As σij possesses explicit time dependence, it is necessary to know the oscillation frequencies. Since all the carrier, sideband, and probe beams of frequency ω1, ω1 ± Ω, and ω2, respectively, are linearly polarized in parallel, all the frequencies are coupled with each other. There exist optical coherences connecting the excited and ground states with equal magnetic quantum numbers, and all other coherences vanish. When we consider the interactions of up to three photons, as reported in the previous paper on two-level atoms , the populations have 11 oscillation frequencies [0, ±Ω, ±2Ω, ±δp, ± (δp + Ω), and ±(δp – Ω)] whereas the excited–ground state coherences have 20 oscillation frequencies [0, −δp, −δp ± Ω, −δp ± 2Ω, δp, δp ± Ω, δp ± 2Ω, −2δp, −2δp ± Ω, ±Ω, ±2Ω, and ±3Ω], where δp = ω2 – ω1 = −2kv. For use later, we define new variables, the detunings δ = ω – ω0 and δ1 = δ + kv. Of the oscillation frequencies for the populations, 0, ±Ω, and ±2Ω denote the emission and absorption of two carrier photons, one carrier and one sideband photon, and two sideband photons, respectively. The remaining oscillation frequencies can be understood in a similar way.
In order to simplify our calculations, in this paper we consider only the oscillation frequencies 0 and ±Ω, not all 11 frequencies mentioned above . In fact, the oscillation frequency 0 corresponds to the interaction of two carrier photons, whereas ±Ω corresponds to the interaction of a carrier photon and a sideband photon. This is validated by the numerical calculation shown in Sec. 4. This approximation can also be understood as follows; when the probe photon is neglected, the populations can be thought of as generated via a two-photon interaction of the carrier and sideband photons. The probe photon then contributes to the optical coherences via three-photon interactions. Therefore, we have five oscillation frequencies for the populations: 0, ±Ω, and ±2Ω. By assuming a weak sideband intensity, we can ignore the frequency ±2Ω. Accordingly, the excited-ground state coherences have the oscillation frequencies −δp ± Ω, −δp, 0, ±Ω, and ±2Ω. The validity of this approximation will be discussed later. The oscillation frequencies of the ground-excited state coherences have the opposite sign to those of the excited-ground state coherences. The explicit expression of the population is given by the following:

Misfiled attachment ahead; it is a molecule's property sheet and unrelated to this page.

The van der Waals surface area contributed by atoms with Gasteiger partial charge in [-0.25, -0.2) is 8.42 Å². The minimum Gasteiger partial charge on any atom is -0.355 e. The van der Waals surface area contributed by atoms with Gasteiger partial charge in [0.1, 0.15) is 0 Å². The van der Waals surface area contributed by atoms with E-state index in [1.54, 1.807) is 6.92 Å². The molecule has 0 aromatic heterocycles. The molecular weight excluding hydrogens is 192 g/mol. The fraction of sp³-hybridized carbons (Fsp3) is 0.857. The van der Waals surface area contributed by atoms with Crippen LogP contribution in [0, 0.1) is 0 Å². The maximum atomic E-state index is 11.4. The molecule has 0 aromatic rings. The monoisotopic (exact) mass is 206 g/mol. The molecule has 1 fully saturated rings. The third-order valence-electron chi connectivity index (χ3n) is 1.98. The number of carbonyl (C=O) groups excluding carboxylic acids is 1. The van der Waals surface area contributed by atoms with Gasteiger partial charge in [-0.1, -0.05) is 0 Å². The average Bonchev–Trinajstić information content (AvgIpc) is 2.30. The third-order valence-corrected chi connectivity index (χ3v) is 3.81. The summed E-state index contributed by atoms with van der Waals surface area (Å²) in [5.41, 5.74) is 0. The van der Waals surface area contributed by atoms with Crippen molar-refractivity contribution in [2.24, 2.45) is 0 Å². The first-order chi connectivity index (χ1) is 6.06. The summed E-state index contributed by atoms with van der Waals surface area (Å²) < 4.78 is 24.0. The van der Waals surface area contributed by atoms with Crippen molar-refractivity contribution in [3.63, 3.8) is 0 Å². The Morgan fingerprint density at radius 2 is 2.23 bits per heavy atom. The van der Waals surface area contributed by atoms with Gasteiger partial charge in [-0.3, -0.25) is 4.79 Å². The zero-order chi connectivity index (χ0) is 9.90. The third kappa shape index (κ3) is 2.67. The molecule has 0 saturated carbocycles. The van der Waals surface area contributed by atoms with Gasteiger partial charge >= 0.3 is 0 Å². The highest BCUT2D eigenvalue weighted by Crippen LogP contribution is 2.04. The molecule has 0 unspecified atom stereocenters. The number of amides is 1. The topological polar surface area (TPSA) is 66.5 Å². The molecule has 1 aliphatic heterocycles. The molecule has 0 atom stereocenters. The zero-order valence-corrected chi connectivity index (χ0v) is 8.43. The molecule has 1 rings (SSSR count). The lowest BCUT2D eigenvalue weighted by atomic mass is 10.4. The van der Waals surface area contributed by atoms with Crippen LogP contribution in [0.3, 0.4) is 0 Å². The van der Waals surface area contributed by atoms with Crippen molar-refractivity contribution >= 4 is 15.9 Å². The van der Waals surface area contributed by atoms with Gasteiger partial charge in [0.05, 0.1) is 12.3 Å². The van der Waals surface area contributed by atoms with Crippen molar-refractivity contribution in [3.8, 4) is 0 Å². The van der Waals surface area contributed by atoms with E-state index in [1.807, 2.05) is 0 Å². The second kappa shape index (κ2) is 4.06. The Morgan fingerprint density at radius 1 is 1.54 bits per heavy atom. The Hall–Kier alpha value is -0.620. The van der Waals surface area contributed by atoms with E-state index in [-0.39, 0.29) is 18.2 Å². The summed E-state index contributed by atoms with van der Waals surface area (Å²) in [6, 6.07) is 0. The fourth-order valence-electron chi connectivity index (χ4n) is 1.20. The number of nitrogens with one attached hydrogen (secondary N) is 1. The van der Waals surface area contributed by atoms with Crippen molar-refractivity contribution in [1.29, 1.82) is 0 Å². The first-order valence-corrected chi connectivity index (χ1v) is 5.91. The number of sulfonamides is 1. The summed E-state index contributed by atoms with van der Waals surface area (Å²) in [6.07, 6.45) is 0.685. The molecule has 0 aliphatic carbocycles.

Inserting Eqs. (6) and (7) into Eq. (5), we get a set of coupled differential equations. These equations can then be solved numerically as a function of time, δ1, and δp. As described in a previous report , the detected signal can be calculated from the induced dipole moment as given byEq. (8) is shifted in phase by π/2, the detected signals resulting from the beating of the generated electric field with the probe field are given by
The in-phase and quadrature components are then averaged over the transverse and longitudinal velocity distributions, and the final results are given by16].
3. Experimental methods
We briefly describe experimental methods of MTS for 87Rb atoms. We use a home-made ECDL (external-cavity diode laser) operating at 780 nm. A part of the laser beam is coupled into a polarization maintained fiber to get a Gaussian spatial beam profile. After spatial mode filtering, the laser beam is divided into two with a beam splitter. The transmitted beam goes into the Rb vapor cell which is surrounded by μ-metal film to reduce unwanted strong magnetic field produced by an optical isolator and magnetic post bases. The reflected beam is phase modulated at 3 MHz by a resonant-type electro optic modulator (EOM; Newfocus model 4001). The beam diameters of the pump and probe beams are about 3 mm. The counter-propagating probe beam overlaps with the pump beam inside the Rb vapor cell and is detected by a Si PIN photodiode with a bandwidth of 12.5 MHz. The detected signal is demodulated by an rf mixer after passing through a 5-MHz low pass filter. The IF output of the mixer is filtered by a 30-kHz low pass filter, and observed using an oscilloscope. We use a two channel signal generator as the local oscillator to control the modulation index and the detector phase. The two outputs are internally phase-locked to a common reference oscillator. Therefore, we can precisely control the relative phase between the two 3 MHz outputs. One of the outputs drives the EOM to control the modulation index, and the other output is injected into the LO port of a mixer to control the reference phase.
Figure 2 shows the calculated results for two-level atoms to verify the validity of the approximation of using only three oscillation frequencies for the populations, not the 11 frequencies as reported in Ref. . Figures 2(a) and 2(b) show the MTS signals (in-phase and quadrature) at a modulation frequency Ω/(2π) of 30 MHz and 3 MHz, respectively. We assumed that the Rabi frequencies of the carrier, sideband, and the probe beams are Ωc = 0.5Γ, Ωs = 0.25Γ, and Ωp = 0.5Γ, respectively, and the laser beam diameter is 3 mm. We can see a good agreement between the accurate and approximate results at Ω/(2π) = 30 MHz in Fig. 2(a). In contrast, there exits a slight discrepancy in Fig. 2(b) at Ω/(2π) = 3 MHz. However, this can be neglected when calculations are performed for real 87Rb atoms because the main aim of the calculation is to obtain an approximate lineshape of the MTS spectra for real atoms.